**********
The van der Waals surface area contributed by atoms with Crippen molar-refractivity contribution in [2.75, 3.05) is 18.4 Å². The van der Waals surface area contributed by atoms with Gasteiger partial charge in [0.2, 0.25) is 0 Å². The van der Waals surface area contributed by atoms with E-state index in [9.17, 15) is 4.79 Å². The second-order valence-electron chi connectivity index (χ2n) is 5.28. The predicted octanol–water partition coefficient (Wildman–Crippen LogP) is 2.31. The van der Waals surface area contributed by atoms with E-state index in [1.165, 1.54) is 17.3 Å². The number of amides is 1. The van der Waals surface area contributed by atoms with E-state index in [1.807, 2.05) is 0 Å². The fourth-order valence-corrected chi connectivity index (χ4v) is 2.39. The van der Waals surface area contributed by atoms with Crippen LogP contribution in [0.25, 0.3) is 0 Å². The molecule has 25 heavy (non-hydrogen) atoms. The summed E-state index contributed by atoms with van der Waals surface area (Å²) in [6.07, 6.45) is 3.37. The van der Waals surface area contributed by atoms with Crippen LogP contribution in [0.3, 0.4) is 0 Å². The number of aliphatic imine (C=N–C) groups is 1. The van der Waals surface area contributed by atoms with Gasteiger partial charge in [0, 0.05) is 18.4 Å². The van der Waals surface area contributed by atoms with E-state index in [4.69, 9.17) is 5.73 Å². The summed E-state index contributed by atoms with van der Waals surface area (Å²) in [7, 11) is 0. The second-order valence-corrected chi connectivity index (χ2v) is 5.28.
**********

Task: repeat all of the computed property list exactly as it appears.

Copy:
The van der Waals surface area contributed by atoms with Crippen molar-refractivity contribution in [2.75, 3.05) is 18.4 Å². The van der Waals surface area contributed by atoms with Gasteiger partial charge in [0.2, 0.25) is 0 Å². The van der Waals surface area contributed by atoms with E-state index in [9.17, 15) is 4.79 Å². The second-order valence-electron chi connectivity index (χ2n) is 5.28. The predicted octanol–water partition coefficient (Wildman–Crippen LogP) is 2.31. The van der Waals surface area contributed by atoms with E-state index in [1.165, 1.54) is 17.3 Å². The number of amides is 1. The van der Waals surface area contributed by atoms with E-state index in [1.807, 2.05) is 0 Å². The fourth-order valence-corrected chi connectivity index (χ4v) is 2.39. The van der Waals surface area contributed by atoms with Crippen LogP contribution in [0.25, 0.3) is 0 Å². The molecule has 25 heavy (non-hydrogen) atoms. The summed E-state index contributed by atoms with van der Waals surface area (Å²) in [6.07, 6.45) is 3.37. The van der Waals surface area contributed by atoms with Crippen LogP contribution in [0.3, 0.4) is 0 Å². The number of aliphatic imine (C=N–C) groups is 1. The van der Waals surface area contributed by atoms with Gasteiger partial charge in [0, 0.05) is 18.4 Å². The van der Waals surface area contributed by atoms with E-state index in [4.69, 9.17) is 5.73 Å². The summed E-state index contributed by atoms with van der Waals surface area (Å²) in [7, 11) is 0. The second-order valence-corrected chi connectivity index (χ2v) is 5.28.